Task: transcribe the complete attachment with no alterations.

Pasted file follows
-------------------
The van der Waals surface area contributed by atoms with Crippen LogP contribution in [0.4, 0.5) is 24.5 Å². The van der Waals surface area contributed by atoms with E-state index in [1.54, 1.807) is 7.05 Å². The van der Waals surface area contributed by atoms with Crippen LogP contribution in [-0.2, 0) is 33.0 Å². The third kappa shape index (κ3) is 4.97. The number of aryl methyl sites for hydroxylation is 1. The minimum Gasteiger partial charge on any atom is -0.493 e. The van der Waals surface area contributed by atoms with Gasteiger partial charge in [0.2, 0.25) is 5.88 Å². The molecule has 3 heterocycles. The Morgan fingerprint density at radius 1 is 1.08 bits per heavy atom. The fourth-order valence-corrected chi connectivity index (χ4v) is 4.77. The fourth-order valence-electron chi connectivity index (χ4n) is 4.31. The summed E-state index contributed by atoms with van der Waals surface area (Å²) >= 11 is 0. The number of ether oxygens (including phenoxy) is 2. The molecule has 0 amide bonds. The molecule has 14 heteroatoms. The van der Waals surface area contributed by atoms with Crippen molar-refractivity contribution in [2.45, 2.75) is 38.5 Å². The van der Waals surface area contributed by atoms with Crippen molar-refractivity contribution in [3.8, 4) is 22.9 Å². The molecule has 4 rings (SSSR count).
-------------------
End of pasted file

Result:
The van der Waals surface area contributed by atoms with Crippen LogP contribution in [0.4, 0.5) is 24.5 Å². The van der Waals surface area contributed by atoms with E-state index in [1.54, 1.807) is 7.05 Å². The van der Waals surface area contributed by atoms with Crippen LogP contribution in [-0.2, 0) is 33.0 Å². The third kappa shape index (κ3) is 4.97. The number of aryl methyl sites for hydroxylation is 1. The minimum Gasteiger partial charge on any atom is -0.493 e. The van der Waals surface area contributed by atoms with Gasteiger partial charge in [0.2, 0.25) is 5.88 Å². The molecule has 3 heterocycles. The Morgan fingerprint density at radius 1 is 1.08 bits per heavy atom. The fourth-order valence-corrected chi connectivity index (χ4v) is 4.77. The fourth-order valence-electron chi connectivity index (χ4n) is 4.31. The summed E-state index contributed by atoms with van der Waals surface area (Å²) >= 11 is 0. The number of ether oxygens (including phenoxy) is 2. The molecule has 0 amide bonds. The molecule has 14 heteroatoms. The van der Waals surface area contributed by atoms with Crippen molar-refractivity contribution in [2.45, 2.75) is 38.5 Å². The van der Waals surface area contributed by atoms with Crippen molar-refractivity contribution in [3.8, 4) is 22.9 Å². The molecule has 4 rings (SSSR count).